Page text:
Figure 2-Open the bottleneck
He accepted the offer. He knows that progress is not easy to achieve, and that improving athletic ability requires focus, trust and patience. In a brainstorming consultation, I first asked him to "benchmark to a higher level" and conduct a comprehensive analysis of himself, and then we worked out a concise training program together. The training program is as follows:
Preparatory posture to catch the ball-get into the state faster. The current score is 5 (out of 10 points), and I feel that the movement is too slow and too weak. Hope it will increase to 6 points this month.
Actively ask the goalkeeper coach to do more exercises, emphasize the speed of completing the ready-to-catching posture, and ask the coach to be strict with himself in this regard.
Receiving the ball-better control of time on receiving the ball. It is currently 6 points, the timing is unstable, sometimes too late or too early. Hope this month can increase to 7 points.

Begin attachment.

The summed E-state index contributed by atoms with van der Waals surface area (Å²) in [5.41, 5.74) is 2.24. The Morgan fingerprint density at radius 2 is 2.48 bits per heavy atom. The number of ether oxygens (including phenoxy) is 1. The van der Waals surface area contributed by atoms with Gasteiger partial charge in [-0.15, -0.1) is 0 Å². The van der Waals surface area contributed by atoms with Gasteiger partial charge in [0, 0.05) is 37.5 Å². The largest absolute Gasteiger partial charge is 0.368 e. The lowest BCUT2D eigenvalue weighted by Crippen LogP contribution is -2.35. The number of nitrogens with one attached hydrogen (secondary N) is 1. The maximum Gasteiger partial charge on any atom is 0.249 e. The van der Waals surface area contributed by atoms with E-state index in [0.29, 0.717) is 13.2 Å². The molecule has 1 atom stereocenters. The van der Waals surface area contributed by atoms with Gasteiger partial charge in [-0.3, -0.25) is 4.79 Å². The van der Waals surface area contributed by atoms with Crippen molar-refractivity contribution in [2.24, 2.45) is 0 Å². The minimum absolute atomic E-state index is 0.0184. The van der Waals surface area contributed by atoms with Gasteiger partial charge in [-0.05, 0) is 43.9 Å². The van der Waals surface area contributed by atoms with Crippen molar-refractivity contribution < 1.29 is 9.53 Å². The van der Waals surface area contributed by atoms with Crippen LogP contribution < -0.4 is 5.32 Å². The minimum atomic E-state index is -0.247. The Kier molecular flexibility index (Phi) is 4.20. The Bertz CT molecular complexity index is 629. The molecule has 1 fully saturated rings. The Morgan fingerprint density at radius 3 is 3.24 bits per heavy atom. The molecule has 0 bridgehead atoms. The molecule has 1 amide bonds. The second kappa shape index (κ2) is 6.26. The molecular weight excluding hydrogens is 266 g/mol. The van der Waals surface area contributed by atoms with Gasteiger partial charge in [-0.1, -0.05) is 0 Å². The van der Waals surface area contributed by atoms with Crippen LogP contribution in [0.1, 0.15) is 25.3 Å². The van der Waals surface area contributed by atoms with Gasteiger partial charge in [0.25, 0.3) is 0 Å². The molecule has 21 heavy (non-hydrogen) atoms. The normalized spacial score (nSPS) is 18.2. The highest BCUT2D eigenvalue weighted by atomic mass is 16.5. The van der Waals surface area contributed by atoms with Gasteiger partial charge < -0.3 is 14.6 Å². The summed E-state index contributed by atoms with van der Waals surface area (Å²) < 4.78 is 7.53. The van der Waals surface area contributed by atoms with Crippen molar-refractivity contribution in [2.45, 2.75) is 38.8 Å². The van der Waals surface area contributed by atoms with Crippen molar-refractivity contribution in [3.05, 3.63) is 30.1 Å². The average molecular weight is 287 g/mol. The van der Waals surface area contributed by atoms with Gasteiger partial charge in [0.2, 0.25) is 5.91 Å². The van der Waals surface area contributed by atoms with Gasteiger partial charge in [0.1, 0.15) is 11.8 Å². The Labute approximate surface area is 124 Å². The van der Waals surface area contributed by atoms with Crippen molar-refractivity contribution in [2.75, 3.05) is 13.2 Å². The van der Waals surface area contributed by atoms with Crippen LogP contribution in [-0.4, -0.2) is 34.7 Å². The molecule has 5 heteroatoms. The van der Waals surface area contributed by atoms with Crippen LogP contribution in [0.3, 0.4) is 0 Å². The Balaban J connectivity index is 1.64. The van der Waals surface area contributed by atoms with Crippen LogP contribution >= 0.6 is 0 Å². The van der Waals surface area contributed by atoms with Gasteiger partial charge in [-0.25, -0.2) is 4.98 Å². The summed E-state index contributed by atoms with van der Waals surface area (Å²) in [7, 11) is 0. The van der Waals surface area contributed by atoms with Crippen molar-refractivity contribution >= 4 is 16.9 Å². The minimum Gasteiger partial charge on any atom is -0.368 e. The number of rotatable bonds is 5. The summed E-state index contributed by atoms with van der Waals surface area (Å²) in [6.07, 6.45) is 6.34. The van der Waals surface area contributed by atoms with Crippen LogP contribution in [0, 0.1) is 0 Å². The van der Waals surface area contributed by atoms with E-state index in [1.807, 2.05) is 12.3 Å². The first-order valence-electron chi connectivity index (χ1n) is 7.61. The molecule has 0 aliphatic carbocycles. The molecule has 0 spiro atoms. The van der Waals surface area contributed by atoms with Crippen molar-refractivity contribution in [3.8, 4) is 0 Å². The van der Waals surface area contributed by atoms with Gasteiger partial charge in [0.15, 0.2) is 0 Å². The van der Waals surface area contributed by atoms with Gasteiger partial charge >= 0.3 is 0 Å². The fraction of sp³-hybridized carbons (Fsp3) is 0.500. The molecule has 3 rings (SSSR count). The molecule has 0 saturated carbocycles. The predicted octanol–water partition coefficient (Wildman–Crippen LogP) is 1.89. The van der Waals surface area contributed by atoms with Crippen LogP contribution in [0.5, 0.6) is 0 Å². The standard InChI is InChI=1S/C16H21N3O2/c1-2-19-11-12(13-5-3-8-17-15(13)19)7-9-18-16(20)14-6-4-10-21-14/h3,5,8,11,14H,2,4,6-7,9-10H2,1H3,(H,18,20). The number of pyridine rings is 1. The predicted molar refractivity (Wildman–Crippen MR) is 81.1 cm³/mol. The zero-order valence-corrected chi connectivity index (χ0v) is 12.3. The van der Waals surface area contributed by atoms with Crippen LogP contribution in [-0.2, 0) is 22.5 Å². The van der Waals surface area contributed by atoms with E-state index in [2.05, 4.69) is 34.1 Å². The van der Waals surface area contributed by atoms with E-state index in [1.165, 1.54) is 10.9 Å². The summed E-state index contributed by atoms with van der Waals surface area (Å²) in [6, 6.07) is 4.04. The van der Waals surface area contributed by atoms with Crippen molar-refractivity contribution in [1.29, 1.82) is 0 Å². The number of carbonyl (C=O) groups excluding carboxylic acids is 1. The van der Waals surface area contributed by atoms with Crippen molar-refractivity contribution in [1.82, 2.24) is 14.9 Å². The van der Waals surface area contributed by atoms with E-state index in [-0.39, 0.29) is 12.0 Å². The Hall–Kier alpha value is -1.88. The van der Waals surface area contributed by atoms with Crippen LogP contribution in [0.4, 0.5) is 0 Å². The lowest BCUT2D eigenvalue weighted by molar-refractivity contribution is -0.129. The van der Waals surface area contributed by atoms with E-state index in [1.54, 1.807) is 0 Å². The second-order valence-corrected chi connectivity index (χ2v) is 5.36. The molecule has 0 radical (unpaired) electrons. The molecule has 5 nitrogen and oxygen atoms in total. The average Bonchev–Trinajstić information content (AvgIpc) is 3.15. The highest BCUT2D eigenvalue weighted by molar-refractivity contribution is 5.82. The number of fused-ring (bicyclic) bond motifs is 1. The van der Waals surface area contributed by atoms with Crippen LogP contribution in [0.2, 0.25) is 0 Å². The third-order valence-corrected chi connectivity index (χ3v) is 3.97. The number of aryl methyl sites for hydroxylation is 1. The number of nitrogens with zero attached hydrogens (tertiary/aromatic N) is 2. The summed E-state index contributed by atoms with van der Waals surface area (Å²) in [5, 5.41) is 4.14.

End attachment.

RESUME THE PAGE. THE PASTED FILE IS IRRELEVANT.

After each training, spend some time to do more catching practice. If possible, involve a teammate as a distracter to put pressure on yourself.
Confidence and emotional management-often feel frustrated and lost after making a mistake, currently it is 3 points. Hope this month can improve to 6 points (this is the most urgent need to improve).
How to do it? Work hard to show confident body language after making a mistake-straighten your back, stand on your toes, and yell to your defensive teammates (forget the mistakes and regain confidence).
This is a training program centered on technology, body and psychology. It helps the goalkeeper gain more autonomy in training, and also helps him get rid of the uniformity and stagnation that football players may experience in their careers. And make unremitting efforts to improve their football skills.